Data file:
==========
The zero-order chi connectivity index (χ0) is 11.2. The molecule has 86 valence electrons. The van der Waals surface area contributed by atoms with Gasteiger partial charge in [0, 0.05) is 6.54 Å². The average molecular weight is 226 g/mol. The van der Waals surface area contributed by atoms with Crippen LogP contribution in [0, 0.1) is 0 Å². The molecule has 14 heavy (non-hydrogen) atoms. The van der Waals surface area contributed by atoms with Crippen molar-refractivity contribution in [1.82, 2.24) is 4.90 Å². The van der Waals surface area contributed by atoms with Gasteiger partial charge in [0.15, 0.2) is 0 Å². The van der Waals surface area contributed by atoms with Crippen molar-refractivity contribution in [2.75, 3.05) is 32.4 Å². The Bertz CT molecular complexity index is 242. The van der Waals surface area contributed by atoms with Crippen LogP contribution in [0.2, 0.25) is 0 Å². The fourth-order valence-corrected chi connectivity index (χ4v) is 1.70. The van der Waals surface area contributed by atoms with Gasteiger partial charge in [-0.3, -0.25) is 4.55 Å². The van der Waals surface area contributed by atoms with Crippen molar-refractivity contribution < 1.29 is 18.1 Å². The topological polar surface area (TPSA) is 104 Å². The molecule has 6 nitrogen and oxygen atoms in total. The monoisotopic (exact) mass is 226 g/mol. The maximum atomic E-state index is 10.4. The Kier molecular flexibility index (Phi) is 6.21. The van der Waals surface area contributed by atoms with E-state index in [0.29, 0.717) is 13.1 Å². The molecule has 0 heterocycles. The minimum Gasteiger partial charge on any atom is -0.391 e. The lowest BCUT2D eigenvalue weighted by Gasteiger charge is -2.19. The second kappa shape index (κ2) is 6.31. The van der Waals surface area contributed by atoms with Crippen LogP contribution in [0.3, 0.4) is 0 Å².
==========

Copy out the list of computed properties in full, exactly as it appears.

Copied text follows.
The zero-order chi connectivity index (χ0) is 11.2. The molecule has 86 valence electrons. The van der Waals surface area contributed by atoms with Gasteiger partial charge in [0, 0.05) is 6.54 Å². The average molecular weight is 226 g/mol. The van der Waals surface area contributed by atoms with Crippen LogP contribution in [0, 0.1) is 0 Å². The molecule has 14 heavy (non-hydrogen) atoms. The van der Waals surface area contributed by atoms with Crippen molar-refractivity contribution in [1.82, 2.24) is 4.90 Å². The van der Waals surface area contributed by atoms with Gasteiger partial charge in [0.15, 0.2) is 0 Å². The van der Waals surface area contributed by atoms with Crippen molar-refractivity contribution in [2.75, 3.05) is 32.4 Å². The Bertz CT molecular complexity index is 242. The van der Waals surface area contributed by atoms with Crippen LogP contribution in [0.2, 0.25) is 0 Å². The fourth-order valence-corrected chi connectivity index (χ4v) is 1.70. The van der Waals surface area contributed by atoms with Gasteiger partial charge in [-0.3, -0.25) is 4.55 Å². The van der Waals surface area contributed by atoms with Crippen molar-refractivity contribution < 1.29 is 18.1 Å². The topological polar surface area (TPSA) is 104 Å². The molecule has 6 nitrogen and oxygen atoms in total. The monoisotopic (exact) mass is 226 g/mol. The maximum atomic E-state index is 10.4. The Kier molecular flexibility index (Phi) is 6.21. The van der Waals surface area contributed by atoms with E-state index in [0.29, 0.717) is 13.1 Å². The molecule has 0 heterocycles. The minimum Gasteiger partial charge on any atom is -0.391 e. The lowest BCUT2D eigenvalue weighted by Gasteiger charge is -2.19. The second kappa shape index (κ2) is 6.31. The van der Waals surface area contributed by atoms with Crippen LogP contribution in [0.3, 0.4) is 0 Å².